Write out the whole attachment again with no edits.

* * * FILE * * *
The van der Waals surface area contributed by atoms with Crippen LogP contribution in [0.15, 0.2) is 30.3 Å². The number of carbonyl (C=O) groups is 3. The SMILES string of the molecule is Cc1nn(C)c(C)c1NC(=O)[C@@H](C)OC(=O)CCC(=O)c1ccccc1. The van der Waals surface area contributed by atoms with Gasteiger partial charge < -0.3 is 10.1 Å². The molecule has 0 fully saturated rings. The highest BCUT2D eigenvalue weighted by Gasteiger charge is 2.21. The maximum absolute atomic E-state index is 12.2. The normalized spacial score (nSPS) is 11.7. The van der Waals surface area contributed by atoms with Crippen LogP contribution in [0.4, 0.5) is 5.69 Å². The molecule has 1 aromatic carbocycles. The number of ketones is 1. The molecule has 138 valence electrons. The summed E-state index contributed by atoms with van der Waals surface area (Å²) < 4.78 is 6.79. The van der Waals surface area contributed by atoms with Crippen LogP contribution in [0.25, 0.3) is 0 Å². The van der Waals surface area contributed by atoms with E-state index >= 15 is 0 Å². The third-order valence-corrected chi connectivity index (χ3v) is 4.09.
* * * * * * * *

The van der Waals surface area contributed by atoms with Crippen LogP contribution in [0.15, 0.2) is 30.3 Å². The number of carbonyl (C=O) groups is 3. The SMILES string of the molecule is Cc1nn(C)c(C)c1NC(=O)[C@@H](C)OC(=O)CCC(=O)c1ccccc1. The van der Waals surface area contributed by atoms with Gasteiger partial charge < -0.3 is 10.1 Å². The molecule has 0 fully saturated rings. The highest BCUT2D eigenvalue weighted by Gasteiger charge is 2.21. The maximum absolute atomic E-state index is 12.2. The normalized spacial score (nSPS) is 11.7. The van der Waals surface area contributed by atoms with Crippen LogP contribution in [0.4, 0.5) is 5.69 Å². The molecule has 1 aromatic carbocycles. The number of ketones is 1. The molecule has 138 valence electrons. The summed E-state index contributed by atoms with van der Waals surface area (Å²) < 4.78 is 6.79. The van der Waals surface area contributed by atoms with Crippen LogP contribution in [0.25, 0.3) is 0 Å². The van der Waals surface area contributed by atoms with E-state index >= 15 is 0 Å². The third-order valence-corrected chi connectivity index (χ3v) is 4.09.